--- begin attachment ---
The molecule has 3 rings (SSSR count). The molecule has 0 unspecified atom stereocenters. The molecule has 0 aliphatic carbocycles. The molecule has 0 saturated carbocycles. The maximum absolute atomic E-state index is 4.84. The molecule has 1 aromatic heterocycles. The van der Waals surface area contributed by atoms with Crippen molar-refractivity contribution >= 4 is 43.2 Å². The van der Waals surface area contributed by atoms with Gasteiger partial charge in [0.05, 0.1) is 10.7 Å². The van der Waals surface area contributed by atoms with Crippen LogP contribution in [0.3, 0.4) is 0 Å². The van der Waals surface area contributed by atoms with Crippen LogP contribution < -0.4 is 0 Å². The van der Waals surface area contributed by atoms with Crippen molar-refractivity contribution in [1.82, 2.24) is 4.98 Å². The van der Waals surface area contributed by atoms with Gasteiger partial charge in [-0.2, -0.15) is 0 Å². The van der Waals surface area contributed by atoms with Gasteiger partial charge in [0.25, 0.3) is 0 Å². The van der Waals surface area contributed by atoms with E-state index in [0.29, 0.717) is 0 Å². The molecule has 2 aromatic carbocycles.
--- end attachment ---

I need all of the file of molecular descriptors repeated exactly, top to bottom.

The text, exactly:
The molecule has 3 rings (SSSR count). The molecule has 0 unspecified atom stereocenters. The molecule has 0 aliphatic carbocycles. The molecule has 0 saturated carbocycles. The maximum absolute atomic E-state index is 4.84. The molecule has 1 aromatic heterocycles. The van der Waals surface area contributed by atoms with Crippen molar-refractivity contribution >= 4 is 43.2 Å². The van der Waals surface area contributed by atoms with Gasteiger partial charge in [0.05, 0.1) is 10.7 Å². The van der Waals surface area contributed by atoms with Crippen LogP contribution in [0.3, 0.4) is 0 Å². The van der Waals surface area contributed by atoms with Crippen LogP contribution < -0.4 is 0 Å². The van der Waals surface area contributed by atoms with Crippen molar-refractivity contribution in [1.82, 2.24) is 4.98 Å². The van der Waals surface area contributed by atoms with Gasteiger partial charge in [-0.2, -0.15) is 0 Å². The van der Waals surface area contributed by atoms with Gasteiger partial charge in [0.25, 0.3) is 0 Å². The van der Waals surface area contributed by atoms with E-state index in [0.29, 0.717) is 0 Å². The molecule has 2 aromatic carbocycles.